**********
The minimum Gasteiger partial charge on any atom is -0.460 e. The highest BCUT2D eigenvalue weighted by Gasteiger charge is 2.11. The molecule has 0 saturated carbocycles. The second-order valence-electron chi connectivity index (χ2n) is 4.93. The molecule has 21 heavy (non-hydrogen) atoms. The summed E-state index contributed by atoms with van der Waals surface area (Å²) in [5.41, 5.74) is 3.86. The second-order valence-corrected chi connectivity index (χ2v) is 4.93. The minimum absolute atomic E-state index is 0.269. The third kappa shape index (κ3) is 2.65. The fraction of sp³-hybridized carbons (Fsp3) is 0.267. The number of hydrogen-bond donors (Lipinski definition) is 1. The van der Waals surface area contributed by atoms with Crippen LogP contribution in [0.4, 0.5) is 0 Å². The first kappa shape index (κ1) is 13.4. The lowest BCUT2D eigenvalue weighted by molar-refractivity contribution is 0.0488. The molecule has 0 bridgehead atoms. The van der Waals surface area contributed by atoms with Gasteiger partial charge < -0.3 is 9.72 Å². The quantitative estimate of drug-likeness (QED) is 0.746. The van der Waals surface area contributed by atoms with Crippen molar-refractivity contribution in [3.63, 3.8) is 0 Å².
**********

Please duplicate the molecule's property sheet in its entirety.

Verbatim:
The minimum Gasteiger partial charge on any atom is -0.460 e. The highest BCUT2D eigenvalue weighted by Gasteiger charge is 2.11. The molecule has 0 saturated carbocycles. The second-order valence-electron chi connectivity index (χ2n) is 4.93. The molecule has 21 heavy (non-hydrogen) atoms. The summed E-state index contributed by atoms with van der Waals surface area (Å²) in [5.41, 5.74) is 3.86. The second-order valence-corrected chi connectivity index (χ2v) is 4.93. The minimum absolute atomic E-state index is 0.269. The third kappa shape index (κ3) is 2.65. The fraction of sp³-hybridized carbons (Fsp3) is 0.267. The number of hydrogen-bond donors (Lipinski definition) is 1. The van der Waals surface area contributed by atoms with Crippen LogP contribution in [0.4, 0.5) is 0 Å². The first kappa shape index (κ1) is 13.4. The lowest BCUT2D eigenvalue weighted by molar-refractivity contribution is 0.0488. The molecule has 0 bridgehead atoms. The van der Waals surface area contributed by atoms with Gasteiger partial charge < -0.3 is 9.72 Å². The quantitative estimate of drug-likeness (QED) is 0.746. The van der Waals surface area contributed by atoms with Crippen molar-refractivity contribution in [3.63, 3.8) is 0 Å².